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Title: Morphological process transduction : towards interpretable multi-lingual morphological analysis
Authors: Cardenas Acosta, Ronald Ahmed
Keywords: Natural language processing (Computer science)
Artificial intelligence
Data mining
Issue Date: 2019
Citation: Cardenas Acosta, R. A. (2019). Morphological process transduction : towards interpretable multi-lingual morphological analysis (Masters dissertation)
Abstract: The persistent efforts to make valuable annotated corpora in more diverse, morphologically rich languages has driven research in NLP into considering more explicit techniques to incorporate morphological information into the pipeline. Recent efforts have proposed combined strategies to bring together the transducer paradigm and neural architectures, although ingesting one character at a time in context-agnostic setup. In this thesis, we introduce a technique inspired by the byte-pair-encoding (BPE) compression algorithm in order to obtain transducing actions that resemble word formations more faithfully. Then, we propose a neural transducer architecture that operates over these transducing actions, ingesting one word token at a time and effectively incorporating sentence-level context by encoding per-token action representations in a hierarchical fashion. We investigate the benefit of this word formation representations for the tasks of lemmatization and context-aware morphological tagging for a typologically diverse set of languages. For lemmatization, we use investigate an optimization technique that explores possible action sequences and scores them based on task-specific metrics instead of standard log-likelihood. We find that our approach benefits greatly languages that use less commonly studied morphological processes such as templatic processes, with up to 55.73% error reduction in lemmatization for Arabic. Furthermore, we find that projecting these word formation representations into a common multilingual space enables our models to group together action labels signalling the same phenomena in several languages, e.g. Plurality, irrespective of the language-specific morphological process that may be involved. For morphological tagging, we investigate the effect of different tagging strategies, e.g. bundle vs individual tag prediction, as well as the effect of multilingual action representations. We find that our taggers are able to obtain up to 20% error reduction by leveraging multilingual actions with respect to the monolingual scenario.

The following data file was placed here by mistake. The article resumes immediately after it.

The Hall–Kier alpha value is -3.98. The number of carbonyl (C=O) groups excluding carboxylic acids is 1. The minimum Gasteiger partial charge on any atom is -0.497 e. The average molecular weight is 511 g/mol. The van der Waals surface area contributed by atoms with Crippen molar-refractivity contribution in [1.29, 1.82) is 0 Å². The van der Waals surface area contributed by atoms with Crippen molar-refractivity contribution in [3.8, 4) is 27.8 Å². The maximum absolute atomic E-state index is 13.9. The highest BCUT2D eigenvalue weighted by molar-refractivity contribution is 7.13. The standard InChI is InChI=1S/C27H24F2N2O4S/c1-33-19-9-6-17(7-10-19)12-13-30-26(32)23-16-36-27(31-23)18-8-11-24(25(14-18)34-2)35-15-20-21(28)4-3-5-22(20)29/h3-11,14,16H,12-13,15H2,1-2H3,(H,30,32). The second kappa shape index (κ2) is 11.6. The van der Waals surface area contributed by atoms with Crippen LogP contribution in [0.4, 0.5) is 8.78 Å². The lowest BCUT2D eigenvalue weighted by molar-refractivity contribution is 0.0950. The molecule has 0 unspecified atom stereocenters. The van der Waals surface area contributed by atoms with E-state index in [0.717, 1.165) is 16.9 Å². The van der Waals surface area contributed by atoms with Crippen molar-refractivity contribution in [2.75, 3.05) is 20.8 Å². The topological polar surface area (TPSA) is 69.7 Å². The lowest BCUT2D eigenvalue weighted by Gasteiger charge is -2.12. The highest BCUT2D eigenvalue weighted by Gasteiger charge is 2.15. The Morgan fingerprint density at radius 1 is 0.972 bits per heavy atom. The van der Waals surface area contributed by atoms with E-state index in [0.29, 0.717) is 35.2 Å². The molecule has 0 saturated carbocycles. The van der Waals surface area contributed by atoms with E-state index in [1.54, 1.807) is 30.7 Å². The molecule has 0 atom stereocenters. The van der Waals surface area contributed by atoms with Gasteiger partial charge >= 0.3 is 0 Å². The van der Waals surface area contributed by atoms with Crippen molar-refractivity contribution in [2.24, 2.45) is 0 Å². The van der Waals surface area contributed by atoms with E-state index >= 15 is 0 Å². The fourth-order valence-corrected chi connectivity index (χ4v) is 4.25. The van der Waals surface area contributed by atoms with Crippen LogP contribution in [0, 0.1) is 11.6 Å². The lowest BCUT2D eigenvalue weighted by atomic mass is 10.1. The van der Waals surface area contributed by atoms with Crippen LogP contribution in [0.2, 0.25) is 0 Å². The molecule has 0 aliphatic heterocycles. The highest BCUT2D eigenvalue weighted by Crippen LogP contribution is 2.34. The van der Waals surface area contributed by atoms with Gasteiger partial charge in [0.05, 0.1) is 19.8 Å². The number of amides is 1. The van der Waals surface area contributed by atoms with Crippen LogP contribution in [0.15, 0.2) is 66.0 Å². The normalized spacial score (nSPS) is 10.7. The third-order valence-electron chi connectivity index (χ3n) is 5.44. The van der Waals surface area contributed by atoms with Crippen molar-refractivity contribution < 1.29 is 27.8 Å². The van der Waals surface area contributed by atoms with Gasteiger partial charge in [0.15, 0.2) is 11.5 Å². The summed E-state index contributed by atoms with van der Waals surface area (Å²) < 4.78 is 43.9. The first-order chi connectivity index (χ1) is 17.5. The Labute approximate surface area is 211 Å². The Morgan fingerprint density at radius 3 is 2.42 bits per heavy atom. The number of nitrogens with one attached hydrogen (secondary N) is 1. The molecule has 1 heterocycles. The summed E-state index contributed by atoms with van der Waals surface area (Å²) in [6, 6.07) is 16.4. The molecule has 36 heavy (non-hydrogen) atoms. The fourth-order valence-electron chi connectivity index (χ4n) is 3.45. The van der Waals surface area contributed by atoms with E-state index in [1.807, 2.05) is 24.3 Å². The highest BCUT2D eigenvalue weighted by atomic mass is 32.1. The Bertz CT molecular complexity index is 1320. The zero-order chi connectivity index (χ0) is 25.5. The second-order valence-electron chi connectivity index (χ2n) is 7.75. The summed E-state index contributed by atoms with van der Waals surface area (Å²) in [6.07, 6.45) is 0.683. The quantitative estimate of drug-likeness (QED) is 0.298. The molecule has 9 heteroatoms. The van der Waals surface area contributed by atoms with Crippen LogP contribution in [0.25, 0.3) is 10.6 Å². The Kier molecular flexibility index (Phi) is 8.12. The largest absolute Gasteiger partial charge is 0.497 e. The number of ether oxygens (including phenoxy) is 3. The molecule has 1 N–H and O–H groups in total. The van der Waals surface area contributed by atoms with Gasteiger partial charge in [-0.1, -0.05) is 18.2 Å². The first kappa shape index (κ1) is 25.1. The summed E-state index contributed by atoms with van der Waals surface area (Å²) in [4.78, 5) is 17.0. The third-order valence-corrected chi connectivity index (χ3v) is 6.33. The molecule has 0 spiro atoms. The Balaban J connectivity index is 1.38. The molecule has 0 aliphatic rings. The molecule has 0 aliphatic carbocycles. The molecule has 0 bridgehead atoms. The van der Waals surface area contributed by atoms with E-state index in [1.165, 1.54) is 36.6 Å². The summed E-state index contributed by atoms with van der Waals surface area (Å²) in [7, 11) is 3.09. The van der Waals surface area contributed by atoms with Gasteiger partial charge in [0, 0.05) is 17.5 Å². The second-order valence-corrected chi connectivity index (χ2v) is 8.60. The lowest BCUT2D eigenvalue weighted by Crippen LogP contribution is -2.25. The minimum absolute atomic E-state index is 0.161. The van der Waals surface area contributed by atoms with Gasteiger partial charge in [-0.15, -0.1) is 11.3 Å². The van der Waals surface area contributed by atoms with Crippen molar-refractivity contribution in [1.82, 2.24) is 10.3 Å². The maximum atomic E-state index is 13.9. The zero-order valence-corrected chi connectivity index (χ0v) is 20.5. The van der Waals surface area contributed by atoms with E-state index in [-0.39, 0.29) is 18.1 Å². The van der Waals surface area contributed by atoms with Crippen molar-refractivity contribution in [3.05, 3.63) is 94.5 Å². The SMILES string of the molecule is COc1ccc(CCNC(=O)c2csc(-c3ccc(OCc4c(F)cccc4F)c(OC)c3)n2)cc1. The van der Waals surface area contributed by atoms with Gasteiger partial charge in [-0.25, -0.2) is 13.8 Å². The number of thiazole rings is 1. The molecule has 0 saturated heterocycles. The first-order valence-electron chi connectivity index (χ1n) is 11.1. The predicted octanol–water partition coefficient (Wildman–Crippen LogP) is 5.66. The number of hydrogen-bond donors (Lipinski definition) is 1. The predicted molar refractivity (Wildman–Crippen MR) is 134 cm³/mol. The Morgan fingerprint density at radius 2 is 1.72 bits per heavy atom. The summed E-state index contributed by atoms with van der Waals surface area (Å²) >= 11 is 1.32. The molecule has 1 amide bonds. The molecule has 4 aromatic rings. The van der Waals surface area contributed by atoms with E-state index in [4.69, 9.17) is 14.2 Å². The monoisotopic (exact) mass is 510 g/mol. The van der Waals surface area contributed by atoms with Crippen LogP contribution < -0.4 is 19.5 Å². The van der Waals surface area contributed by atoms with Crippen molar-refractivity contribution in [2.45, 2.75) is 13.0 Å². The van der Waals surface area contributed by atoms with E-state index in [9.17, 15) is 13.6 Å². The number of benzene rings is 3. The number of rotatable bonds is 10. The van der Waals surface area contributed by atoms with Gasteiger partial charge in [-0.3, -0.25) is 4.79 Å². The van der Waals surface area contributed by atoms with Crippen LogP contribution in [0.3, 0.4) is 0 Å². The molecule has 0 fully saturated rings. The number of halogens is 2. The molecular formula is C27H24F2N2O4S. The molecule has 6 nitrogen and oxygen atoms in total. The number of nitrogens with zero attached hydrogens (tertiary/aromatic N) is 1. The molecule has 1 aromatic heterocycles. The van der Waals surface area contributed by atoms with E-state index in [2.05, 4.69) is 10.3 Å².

Description: M.SC.HUMAN LANG.SC.&TECH.
Appears in Collections:Dissertations - FacICT - 2019
Dissertations - FacICTAI - 2019
Dissertations - InsLin - 2019

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